Fun and stress-relieving

One of the greatest things about the battlegrounds, in fact, is that when everything else about the game gets dull and boring, players can always play a few matches just to spice things up. It's a fun activity, especially when done with a few friends. Even if you're not big on PvP, there's no pressure in battleground play as opposed to arenas, where the rating system allows very little room for error. Rated battlegrounds in the Cataclysm will be a different story, but even then, accountability won't be as heavy as in arena play, where one missed heal or uncoordinated switch can mean eventual defeat. A battleground loss is difficult, if not downright unreasonable, to pin on just one person. This removes a lot of the stress factor, which makes it a great way to unwind.

The continual resurrection is one thing it shares with first person shooters, where players die and respawn almost immediately, allowing them to get right back into the fray. Arenas or even dungeons aren't like that. Deaths hurt. The battlegrounds allow players to actually use death strategically -- I mean, fire mages can do suicide runs in the battlegrounds. Can you imagine that in an arena match? Or even a dungeon? It's a different level of pure, unadulterated fun.

That's the thing about the game. We play it because it's fun. The game stops being fun when there's nothing left to explore, to gain or to do. As Wrath of the Lich King's chapter closes, the number of things to do starts to dwindle. We've explored all the dungeons, beaten all the bosses and finished all the quests. The game slows down now and we need a little something to keep us entertained until we can reroll our goblins and worgen. For me, the battlegrounds have always been there to bridge the gap. In fact, when Blizzard deploys new talents and abilities as a patch prior to the launch of the next expansion, just as they did with Burning Crusade and Wrath of the Lich King through patches 2.0 and 3.0 respectively, the battlegrounds will be one of the best places to try them out.

Always in moderation

Needless to say, there's always too much of a good thing. Playing too much battlegrounds can be nauseating, for sure -- imagine the old-school grind where honor (before it was a currency) decayed and your gains were measured against other those of other players. This meant that in order to move forward, you needed to PvP more each succeeding week, to the point where playing the battlegrounds in excess of 20 hours a day was mandatory to move up in rank. The game has grown up quite a lot since then. It says much about the battlegrounds that they are still relevant and fun to this day, even with all the content already out there.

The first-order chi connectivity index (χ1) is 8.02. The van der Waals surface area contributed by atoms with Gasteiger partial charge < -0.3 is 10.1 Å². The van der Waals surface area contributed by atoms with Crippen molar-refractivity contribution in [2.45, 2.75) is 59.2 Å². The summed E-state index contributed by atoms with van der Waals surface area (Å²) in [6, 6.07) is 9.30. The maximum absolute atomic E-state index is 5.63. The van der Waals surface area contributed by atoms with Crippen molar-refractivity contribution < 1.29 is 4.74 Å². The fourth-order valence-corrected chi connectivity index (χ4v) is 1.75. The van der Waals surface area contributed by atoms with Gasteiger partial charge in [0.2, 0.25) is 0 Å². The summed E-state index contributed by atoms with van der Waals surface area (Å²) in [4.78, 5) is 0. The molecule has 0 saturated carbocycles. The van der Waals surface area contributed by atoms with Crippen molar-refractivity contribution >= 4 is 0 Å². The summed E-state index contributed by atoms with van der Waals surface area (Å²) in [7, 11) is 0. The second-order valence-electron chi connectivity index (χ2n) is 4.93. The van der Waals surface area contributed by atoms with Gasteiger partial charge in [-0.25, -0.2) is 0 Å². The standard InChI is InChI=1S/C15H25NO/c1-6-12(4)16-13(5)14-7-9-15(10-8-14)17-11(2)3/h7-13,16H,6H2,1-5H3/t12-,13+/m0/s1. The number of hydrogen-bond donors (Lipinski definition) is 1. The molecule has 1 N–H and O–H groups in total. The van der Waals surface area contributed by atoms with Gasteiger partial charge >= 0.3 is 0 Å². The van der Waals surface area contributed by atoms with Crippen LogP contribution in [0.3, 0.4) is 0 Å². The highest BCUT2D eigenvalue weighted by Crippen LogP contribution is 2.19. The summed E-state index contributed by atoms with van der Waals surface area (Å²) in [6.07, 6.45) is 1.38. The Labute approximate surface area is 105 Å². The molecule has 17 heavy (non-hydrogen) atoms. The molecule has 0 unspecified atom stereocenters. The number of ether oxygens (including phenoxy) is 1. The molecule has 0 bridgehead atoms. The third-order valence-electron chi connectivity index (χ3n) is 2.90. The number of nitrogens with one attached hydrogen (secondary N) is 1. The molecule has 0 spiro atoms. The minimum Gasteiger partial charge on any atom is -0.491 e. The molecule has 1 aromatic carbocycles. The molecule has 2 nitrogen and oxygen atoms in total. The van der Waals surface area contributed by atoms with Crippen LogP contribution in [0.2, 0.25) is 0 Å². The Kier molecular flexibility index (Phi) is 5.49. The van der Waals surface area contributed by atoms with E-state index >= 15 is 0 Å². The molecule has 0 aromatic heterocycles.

This is why Blizzard's decision to create a lot more battlegrounds -- I wouldn't be surprised to see the number of battlegrounds double at the end of Cataclysm's life cycle -- is an immensely prudent one. There is very little content in World of Warcraft that is as enduring and replayable as the battlegrounds. It pushes the story in very little ways, but is always thematically on point. It never grows old, even if it actually is. Warsong Gulch can still deliver as much fun now -- perhaps even more after it was tweaked -- as it did when it was launched in patch 1.5 nearly five years ago. When Twin Peaks and the Battle for Gilneas come out in Cataclysm, we're pretty much guaranteed to be playing them throughout the entire expansion and beyond. When Cataclysm winds down in a couple of years and players are hit by the same lethargy and near boredom that usually comes in between expansions, the battlegrounds will continue to be there to help get us through the day. Pantawid gutom, you could say. Something to munch on before the feast.
Zach delivers your weekly dose of battlegrounds and world PvP in one crazy column. He shares his thoughts on the upcoming Cataclysm changes and how they'll affect PvP, as well as changes to the gear point system. The world is changing, and battlegrounds are going to be awesome -- can you imagine battleground guilds? Yeah, him too.

Filed under: Analysis / Opinion, PvP, The Art of War(craft) (PvP)